Darious Bland, a Single Dad and a valuable member of the Blended and Black community, recently sat down with me to share his journey to becoming a Daddy Hair Guru! Darious has been featured in Huffington Post
, The Root
and countless news outlets
! Check out the gems he shared with B&B!
We all know that necessity breeds innovation, so what led to you becoming so good at styling your daughter’s hair?
My mom would style my daughter’s hair for the longest, then one day my mom was nowhere to be fouund and I couldn’t do a ponytail so I knew I had to learn the basics. My mom taught me the basics, but friends and family members, as well as trial and error, taught me what types of products to use and how to do new styles. It took me an entire summer to learn how to part, twist, and put different types of hairbows on. My daughter actually prefers me to do her hair above anyone else now. My mom was styling my daughter’s hair one day and she called to tell me that my daughter told her, “That’s not how my daddy does it, it’s not coming out right, call my daddy.” I style my daughter’s hair in different ways to encourage her to love her hair. I do styles such as afros, 2 strand twists, flat twists, and twist outs. I tell her how beautiful she is and that I love her curls and hair texture. I also put pictures in front of her to reinforce positive self-imagery like the coloring book called “Color My Fro” which I gave out during the “Can Daddy Do My Hair?” class. I will be posting videos to encourage men to try different styles, as well as find different ways to spend time and encourage their daughters to love their natural selves.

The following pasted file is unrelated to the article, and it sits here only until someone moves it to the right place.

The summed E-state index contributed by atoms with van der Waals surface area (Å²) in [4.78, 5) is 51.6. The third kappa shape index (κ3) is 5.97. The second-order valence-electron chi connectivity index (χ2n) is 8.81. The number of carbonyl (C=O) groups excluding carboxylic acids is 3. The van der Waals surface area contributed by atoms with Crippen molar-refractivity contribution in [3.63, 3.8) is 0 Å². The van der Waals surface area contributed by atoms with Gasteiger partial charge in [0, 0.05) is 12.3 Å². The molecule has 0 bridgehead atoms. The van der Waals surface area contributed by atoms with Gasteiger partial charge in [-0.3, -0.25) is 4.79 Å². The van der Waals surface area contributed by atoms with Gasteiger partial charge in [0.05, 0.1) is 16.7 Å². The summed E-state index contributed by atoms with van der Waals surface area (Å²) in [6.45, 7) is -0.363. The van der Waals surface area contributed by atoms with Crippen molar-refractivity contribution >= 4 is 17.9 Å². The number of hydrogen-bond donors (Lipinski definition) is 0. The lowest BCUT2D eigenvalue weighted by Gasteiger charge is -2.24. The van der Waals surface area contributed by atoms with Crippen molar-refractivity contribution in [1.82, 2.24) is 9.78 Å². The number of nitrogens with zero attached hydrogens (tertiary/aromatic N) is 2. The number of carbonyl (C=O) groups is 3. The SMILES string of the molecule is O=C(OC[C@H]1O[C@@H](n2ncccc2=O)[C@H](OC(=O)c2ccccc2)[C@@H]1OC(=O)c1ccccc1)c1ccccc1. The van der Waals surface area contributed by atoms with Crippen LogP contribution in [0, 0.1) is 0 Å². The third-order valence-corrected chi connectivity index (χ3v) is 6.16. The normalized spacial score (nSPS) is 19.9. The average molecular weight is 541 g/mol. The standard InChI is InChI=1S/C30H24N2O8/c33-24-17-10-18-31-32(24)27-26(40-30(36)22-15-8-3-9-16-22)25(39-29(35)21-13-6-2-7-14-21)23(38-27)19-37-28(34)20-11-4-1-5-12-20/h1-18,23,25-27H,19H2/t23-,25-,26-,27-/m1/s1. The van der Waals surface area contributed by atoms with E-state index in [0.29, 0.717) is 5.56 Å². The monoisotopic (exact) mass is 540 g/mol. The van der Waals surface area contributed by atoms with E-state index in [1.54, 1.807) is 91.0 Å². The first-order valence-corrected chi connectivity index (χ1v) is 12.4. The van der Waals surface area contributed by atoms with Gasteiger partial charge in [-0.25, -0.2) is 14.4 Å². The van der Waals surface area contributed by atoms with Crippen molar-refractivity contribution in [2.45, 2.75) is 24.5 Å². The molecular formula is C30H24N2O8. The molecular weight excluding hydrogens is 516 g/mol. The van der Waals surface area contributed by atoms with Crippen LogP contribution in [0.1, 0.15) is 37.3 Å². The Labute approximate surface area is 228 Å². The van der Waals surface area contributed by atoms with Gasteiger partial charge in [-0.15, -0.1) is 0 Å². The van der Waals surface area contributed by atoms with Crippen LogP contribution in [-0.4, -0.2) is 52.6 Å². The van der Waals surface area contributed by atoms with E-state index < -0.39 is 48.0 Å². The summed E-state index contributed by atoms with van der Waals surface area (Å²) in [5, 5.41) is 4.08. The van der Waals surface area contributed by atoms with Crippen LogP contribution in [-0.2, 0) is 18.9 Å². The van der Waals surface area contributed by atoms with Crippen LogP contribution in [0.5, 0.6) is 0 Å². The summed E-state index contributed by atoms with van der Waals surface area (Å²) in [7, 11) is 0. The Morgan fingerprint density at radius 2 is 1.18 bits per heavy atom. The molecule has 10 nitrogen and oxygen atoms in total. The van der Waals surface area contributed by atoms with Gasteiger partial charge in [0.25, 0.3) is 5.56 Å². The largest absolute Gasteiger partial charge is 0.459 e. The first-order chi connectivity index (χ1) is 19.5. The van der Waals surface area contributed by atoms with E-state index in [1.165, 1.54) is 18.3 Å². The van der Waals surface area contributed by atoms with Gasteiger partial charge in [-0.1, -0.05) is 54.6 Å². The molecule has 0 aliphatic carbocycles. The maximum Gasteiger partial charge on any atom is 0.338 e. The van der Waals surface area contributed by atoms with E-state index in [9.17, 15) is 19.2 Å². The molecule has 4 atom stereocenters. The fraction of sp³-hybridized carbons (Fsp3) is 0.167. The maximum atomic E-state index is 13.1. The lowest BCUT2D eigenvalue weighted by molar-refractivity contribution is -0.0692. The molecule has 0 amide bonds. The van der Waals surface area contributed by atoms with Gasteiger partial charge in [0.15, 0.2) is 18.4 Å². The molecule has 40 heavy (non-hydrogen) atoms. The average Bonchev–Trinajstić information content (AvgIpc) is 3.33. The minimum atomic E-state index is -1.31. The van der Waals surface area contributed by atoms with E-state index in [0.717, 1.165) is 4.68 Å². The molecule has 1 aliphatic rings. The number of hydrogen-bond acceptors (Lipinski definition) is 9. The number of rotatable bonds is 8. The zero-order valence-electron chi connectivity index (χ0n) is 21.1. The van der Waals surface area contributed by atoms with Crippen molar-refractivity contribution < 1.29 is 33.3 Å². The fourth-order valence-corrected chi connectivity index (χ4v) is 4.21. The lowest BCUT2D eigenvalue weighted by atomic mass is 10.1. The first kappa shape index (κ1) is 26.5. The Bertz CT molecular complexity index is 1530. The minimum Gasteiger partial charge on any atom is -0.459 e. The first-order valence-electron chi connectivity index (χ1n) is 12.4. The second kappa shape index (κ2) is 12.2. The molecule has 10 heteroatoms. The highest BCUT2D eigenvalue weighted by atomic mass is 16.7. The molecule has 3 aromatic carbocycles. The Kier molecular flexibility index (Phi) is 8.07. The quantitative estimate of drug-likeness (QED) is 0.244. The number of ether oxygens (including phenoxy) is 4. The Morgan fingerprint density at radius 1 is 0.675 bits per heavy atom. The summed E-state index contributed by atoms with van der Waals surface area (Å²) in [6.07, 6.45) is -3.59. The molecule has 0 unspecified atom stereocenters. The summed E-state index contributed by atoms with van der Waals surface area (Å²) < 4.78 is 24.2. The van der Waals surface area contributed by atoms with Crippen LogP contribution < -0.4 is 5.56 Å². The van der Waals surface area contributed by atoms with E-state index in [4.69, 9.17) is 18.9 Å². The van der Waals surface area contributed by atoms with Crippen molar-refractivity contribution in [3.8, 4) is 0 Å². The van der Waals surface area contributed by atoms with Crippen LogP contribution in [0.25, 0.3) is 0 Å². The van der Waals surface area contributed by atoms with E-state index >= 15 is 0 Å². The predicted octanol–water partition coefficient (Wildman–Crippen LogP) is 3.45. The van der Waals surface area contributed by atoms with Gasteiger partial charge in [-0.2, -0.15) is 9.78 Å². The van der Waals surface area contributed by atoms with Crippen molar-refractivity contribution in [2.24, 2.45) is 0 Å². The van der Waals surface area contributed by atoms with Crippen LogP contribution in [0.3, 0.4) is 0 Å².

What inspired the class?
What inspired us to host the class was other women honestly. My daughter would get many compliments from various women about her hair while we would be out, only for her to say, “My daddy did my hair!” with a grin. The looks the women gave me were of complete astonishment. They would tell me about the time their father did their hair as if it was a horror story. So, we figured if I was in this position before, that other men would be also, and if I wanted to learn, then so would they. We want it to be in a comfortable setting where they know someone that could relate to their struggles. The class is aimed at changing the horror story of “the time daddy did my hair” into a “happily ever after.”
You mentioned that you’ve been a Single Dad for 7 years. Do you have your daughter full time?
Yes ma’am! She’s been with me since she was 3. I was awarded custody in 2014. She is 10 now.
Aside from doing hair , what’s the toughest part about being a single dad?
Availability. There are times where I need to be in 10 places at once and I have to decide what are the most important things to do. I am thankful for having a big support system in my family and friends!
What are your views on marriage, relationships?
I love seeing people in love! Relationships have their ups and downs, but should be enjoyed. Relationships and dating also shows you what you are and are not willing to accept in a Spouse. Don’t be afraid to let a person go! Marriage is a commitment to the person you exchange vows with. You are partners and that should support one another. The intention should be to grow together so that your relationship can handle the many issues that life will bring!
When should dads introduce a new love interest to their kids?